USDA grants $500,000 to University of Illinois Center for One Health

USDA grants $500,000 to University of Illinois Center for One Health

Funding used to help build veterinary college's dual degree program
Sep 21, 2010
By staff
Champaign, Ill. – The U.S. Department of Agriculture will dole out an additional $500,000 in grants over the next several years to the Center for One Health Illinois at the University of Illinois (UI). The monetary award will allow the center “to pursue its mission of fostering collaborations and the free flow of information among those in the fields of medicine, public health, the environment and agriculture,” the university reports.

The $500,000 follows an earlier $250,000 award to fund externships for the school's dual-degree DVM and Masters in Public Health students at UI's College of Veterinary Medicine and the School of Public Health. The funding has supported more site visits and participation in outbreak investigations across the country.

But a growing awareness of the risks of zoonotic diseases is driving greater recognition of the need to improve disease reporting capabilities, says John Herrmann, a professor of clinical veterinary medicine who directs the DVM/MPH program at UI.

"The state agriculture department and the state health department are only a few blocks from each other in Springfield," Herrmann says. "But we still don't have an integrated surveillance system for sharing information."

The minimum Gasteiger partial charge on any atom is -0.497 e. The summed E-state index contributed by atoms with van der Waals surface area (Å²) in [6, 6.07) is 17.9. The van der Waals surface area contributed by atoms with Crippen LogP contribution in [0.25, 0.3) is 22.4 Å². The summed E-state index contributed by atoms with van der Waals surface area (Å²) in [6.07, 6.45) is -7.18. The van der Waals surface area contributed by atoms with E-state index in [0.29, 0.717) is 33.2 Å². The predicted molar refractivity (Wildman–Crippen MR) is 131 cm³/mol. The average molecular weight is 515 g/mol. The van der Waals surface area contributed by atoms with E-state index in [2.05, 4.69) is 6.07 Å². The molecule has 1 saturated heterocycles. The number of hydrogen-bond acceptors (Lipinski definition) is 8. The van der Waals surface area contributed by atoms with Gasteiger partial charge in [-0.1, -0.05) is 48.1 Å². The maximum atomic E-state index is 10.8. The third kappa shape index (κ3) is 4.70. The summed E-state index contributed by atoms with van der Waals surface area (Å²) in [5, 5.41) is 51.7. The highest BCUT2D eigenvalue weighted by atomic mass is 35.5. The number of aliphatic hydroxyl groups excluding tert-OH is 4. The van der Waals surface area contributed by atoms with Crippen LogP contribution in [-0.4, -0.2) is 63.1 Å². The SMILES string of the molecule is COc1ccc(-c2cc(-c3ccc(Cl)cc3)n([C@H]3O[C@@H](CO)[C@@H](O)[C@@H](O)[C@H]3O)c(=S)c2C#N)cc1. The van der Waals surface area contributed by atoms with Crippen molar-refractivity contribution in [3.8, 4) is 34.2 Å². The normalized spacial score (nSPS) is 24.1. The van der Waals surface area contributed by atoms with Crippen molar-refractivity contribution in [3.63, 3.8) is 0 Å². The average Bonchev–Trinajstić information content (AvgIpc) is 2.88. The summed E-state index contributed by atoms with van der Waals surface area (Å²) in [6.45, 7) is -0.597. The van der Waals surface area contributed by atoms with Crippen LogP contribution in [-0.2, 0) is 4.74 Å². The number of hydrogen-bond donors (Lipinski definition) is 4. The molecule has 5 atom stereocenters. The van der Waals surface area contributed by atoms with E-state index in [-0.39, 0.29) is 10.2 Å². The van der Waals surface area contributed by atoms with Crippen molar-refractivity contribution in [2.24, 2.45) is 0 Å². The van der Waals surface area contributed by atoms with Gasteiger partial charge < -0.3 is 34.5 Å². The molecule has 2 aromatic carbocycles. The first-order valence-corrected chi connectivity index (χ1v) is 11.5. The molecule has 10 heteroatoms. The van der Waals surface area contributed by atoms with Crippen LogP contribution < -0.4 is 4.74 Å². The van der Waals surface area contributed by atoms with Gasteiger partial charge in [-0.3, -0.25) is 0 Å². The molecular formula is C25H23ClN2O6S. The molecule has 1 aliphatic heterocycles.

Herrmann led the effort to create the Center for One Health Illinois, which is tackling this gap in surveillance by recruiting experts to build a system for sharing environmental and health data.

In a world of increasing environmental pressures and burgeoning agricultural needs, Herrmann says, human communities can no longer afford to segregate their understanding of these influences on human health. "Many of the determinants and contributing factors to human health are environmental in nature, including how our food is produced," Herrmann says. "So the safety of food and other consumer products is really important, as is the sustainability of those production systems. Emerging diseases, whether infectious or non-infectious, are also often associated with changes in our natural or built environment. We need to look at all these things, how they're all interrelated." UI's center has three areas of engagement: educating a new cadre of cross-trained public-health practitioners, working with public health agencies to improve disease surveillance and fostering collaborative research, the university reports.